And so it is that anyone who lives wickedly in the sight of those over whom he has authority is killing them, even the strong ones, as far as he is able. Whoever imitates him dies and whoever does not imitate him lives, but as far as he himself is concerned he is killing them all. As the Lord says, You are killing the fattest sheep but you do not feed my flock.

Sunday, August 18, 2019

Why are we salt?

From the Office of Readings today. Why are we salt?

Second Reading
From a homily on Matthew by St John Chrysostom, bishop
Salt of the earth and light of the world

You are the salt of the earth. It is not for your own sake, he says, but for the world’s sake that the word is entrusted to you. I am not sending you only into two cities only or ten to twenty, not to a single nation, as I sent the prophets of old, but across land and sea, to the whole world. And that world is in a miserable state. For when he says: You are the salt of the earth, he is indicating that all mankind had lost its savour and had been corrupted by sin. Therefore, he requires of these men those virtues which are especially useful and even necessary if they are to bear the burdens of many. For the man who is kindly, modest, merciful and just will not keep his good works to himself but will see to it that these admirable fountains send out their streams for the good of others. Again, the man who is clean of heart, a peacemaker and ardent for truth will order his life so as to contribute to the common good.
    Do not think, he says, that you are destined for easy struggles or unimportant tasks. You are the salt of the earth. What do these words imply? Did the disciples restore what had already turned rotten? Not at all. Salt cannot help what is already corrupted. That is not what they did. But what had first been renewed and freed from corruption and then turned over to them, they salted and preserved in the newness the Lord had bestowed. It took the power of Christ to free men from the corruption caused by sin; it was the task of the apostles through strenuous labour to keep that corruption from returning.
    Have you noticed how, bit by bit, Christ shows them to be superior to the prophets? He says they are to be teachers not simply for Palestine but for the whole world. Do not be surprised, then, he says, that I address you apart from the others and involve you in such a dangerous enterprise. Consider the numerous and extensive cities, peoples and nations I will be sending you to govern. For this reason I would have you make others prudent, as well as being prudent yourselves. For unless you can do that, you will not be able to sustain even yourselves.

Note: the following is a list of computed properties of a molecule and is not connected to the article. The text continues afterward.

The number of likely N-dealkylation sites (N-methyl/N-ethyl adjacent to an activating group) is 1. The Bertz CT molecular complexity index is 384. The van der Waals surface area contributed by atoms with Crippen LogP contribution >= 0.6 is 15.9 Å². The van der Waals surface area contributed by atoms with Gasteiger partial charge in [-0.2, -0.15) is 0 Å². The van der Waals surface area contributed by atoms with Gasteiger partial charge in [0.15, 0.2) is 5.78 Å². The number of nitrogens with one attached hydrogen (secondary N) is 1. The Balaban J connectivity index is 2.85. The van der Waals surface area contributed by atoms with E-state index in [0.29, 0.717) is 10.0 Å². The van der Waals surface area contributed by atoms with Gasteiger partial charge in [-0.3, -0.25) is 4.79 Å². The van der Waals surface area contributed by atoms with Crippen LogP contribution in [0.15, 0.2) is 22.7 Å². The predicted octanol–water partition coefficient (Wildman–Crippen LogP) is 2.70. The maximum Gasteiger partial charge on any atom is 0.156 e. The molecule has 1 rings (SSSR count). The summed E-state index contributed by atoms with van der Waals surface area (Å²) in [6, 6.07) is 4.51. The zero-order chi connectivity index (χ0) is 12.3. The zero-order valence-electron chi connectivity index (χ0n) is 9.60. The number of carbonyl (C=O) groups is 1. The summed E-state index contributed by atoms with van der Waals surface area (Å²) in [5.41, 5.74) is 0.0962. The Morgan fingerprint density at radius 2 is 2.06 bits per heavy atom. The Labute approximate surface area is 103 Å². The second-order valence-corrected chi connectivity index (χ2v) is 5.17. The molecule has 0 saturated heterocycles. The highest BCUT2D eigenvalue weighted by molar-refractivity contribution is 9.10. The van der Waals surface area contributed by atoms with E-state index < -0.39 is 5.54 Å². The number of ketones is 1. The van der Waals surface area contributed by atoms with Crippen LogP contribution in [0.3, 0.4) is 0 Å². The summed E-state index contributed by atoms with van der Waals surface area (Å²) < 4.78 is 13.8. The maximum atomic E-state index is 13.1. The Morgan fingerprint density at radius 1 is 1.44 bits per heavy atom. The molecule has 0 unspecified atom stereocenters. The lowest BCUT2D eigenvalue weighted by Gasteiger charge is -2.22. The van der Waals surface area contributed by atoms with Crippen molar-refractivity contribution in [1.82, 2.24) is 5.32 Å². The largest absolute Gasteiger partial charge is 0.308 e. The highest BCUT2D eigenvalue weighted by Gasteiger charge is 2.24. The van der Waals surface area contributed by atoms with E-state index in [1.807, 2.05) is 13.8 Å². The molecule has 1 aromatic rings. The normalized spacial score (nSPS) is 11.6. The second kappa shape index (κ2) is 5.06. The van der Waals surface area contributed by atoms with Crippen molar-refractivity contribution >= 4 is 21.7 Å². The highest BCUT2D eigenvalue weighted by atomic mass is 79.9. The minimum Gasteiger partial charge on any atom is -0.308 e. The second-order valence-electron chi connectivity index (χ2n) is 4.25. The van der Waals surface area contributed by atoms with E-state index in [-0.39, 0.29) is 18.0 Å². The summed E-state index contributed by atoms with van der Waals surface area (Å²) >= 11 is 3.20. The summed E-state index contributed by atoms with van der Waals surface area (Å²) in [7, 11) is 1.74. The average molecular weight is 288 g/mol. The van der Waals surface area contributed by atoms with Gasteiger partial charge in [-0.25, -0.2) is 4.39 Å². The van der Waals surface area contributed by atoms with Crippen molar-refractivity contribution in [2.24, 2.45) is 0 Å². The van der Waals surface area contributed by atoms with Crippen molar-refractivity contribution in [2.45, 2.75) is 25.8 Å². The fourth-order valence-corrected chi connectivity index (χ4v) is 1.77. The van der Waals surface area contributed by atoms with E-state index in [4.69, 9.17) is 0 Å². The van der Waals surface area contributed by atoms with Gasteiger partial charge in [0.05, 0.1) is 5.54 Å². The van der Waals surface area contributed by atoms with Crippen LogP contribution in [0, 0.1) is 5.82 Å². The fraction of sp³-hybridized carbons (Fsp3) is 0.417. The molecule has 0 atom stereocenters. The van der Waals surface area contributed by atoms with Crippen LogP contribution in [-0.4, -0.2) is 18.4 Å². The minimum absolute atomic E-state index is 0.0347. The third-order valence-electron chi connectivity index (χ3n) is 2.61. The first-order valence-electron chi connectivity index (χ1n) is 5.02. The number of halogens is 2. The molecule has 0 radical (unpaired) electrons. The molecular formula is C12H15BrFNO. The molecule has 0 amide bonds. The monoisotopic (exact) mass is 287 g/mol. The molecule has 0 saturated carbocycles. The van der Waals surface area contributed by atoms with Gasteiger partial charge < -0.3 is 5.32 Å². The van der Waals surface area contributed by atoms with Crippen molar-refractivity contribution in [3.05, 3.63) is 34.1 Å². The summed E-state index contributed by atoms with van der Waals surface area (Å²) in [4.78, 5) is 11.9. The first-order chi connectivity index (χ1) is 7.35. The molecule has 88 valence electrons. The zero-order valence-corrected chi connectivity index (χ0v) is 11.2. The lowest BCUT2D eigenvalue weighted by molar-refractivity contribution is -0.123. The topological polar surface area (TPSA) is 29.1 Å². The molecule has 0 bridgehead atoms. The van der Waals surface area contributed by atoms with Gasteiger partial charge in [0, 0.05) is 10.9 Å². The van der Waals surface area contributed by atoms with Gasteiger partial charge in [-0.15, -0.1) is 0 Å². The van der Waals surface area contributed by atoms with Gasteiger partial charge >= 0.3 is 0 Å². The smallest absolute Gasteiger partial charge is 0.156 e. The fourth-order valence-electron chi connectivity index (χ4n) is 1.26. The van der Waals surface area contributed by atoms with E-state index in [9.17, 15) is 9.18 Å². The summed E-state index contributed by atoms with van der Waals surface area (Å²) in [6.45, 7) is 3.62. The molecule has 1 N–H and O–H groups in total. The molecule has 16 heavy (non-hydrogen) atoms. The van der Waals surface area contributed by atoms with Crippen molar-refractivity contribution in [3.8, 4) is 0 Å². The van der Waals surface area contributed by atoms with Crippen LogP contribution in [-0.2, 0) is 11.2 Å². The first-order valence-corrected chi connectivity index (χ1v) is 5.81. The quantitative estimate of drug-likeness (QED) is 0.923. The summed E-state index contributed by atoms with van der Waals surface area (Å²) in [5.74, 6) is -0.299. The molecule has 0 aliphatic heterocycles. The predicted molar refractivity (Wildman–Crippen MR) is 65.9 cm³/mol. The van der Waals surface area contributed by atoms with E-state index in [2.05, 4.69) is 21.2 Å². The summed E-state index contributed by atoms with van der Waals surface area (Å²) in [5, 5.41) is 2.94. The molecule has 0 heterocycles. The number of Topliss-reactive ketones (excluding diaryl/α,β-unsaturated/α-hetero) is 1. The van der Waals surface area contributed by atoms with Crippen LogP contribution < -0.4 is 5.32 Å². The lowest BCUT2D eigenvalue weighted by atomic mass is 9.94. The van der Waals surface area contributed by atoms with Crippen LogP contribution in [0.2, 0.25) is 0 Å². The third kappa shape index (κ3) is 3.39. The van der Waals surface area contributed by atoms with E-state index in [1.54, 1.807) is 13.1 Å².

If others lose their savour, then your ministry will help them regain it. But if you yourselves suffer that loss, you will drag others down with you. Therefore, the greater the undertakings put into your hands, the more zealous you must be. For this reason he says: But if the salt becomes tasteless, how can its flavour be restored? It is good for nothing now, but to be thrown out and trampled by men’s feet.
    When they hear the words: When they curse you and persecute you and accuse you of every evil, They may be afraid to come forward. Therefore he says: “Unless you are prepared for that sort of thing, it is in vain that I have chosen you. Curses shall necessarily be your lot but they shall not harm you and will simply be a testimony to your constancy. If through fear, however, you fail to show the forcefulness your mission demands, your lot will be much worse, for all will speak evil of you and despise you. That is what being trampled by men’s feet means.”
    Then he passes on to a more exalted comparison: You are the light of the world. Once again, “of the world”: not of one nation or twenty cities, but of the whole world. The light he means is an intelligible light, far superior to the rays of the sun we see, just as the salt is a spiritual salt. First salt, then light, so that you may learn how profitable sharp words may be and how useful serious doctrine. Such teaching holds in check and prevents dissipation; it leads to virtue and sharpens the mind’s eye. A city set on a hill cannot be hidden; nor do men light a lamp and put it under a basket. Here again he is urging them to a careful manner of life and teaching them to be watchful, for they live under the eyes of all and have the whole world for the arena of their struggles.

Saturday, August 17, 2019

That moment when...

You get called out on social media by a Peer of the Realm over buffoonery in a Cathedral.

Yeah, don't talk to me. I am bad and must go sit in a corner of the internet without my tea.

Oh, Lord Bishop, one more thing: Thomas Jefferson was right.

Sunday, August 11, 2019

An interesting read

If you are interested in a ripping good WWII intrigue this fine afternoon: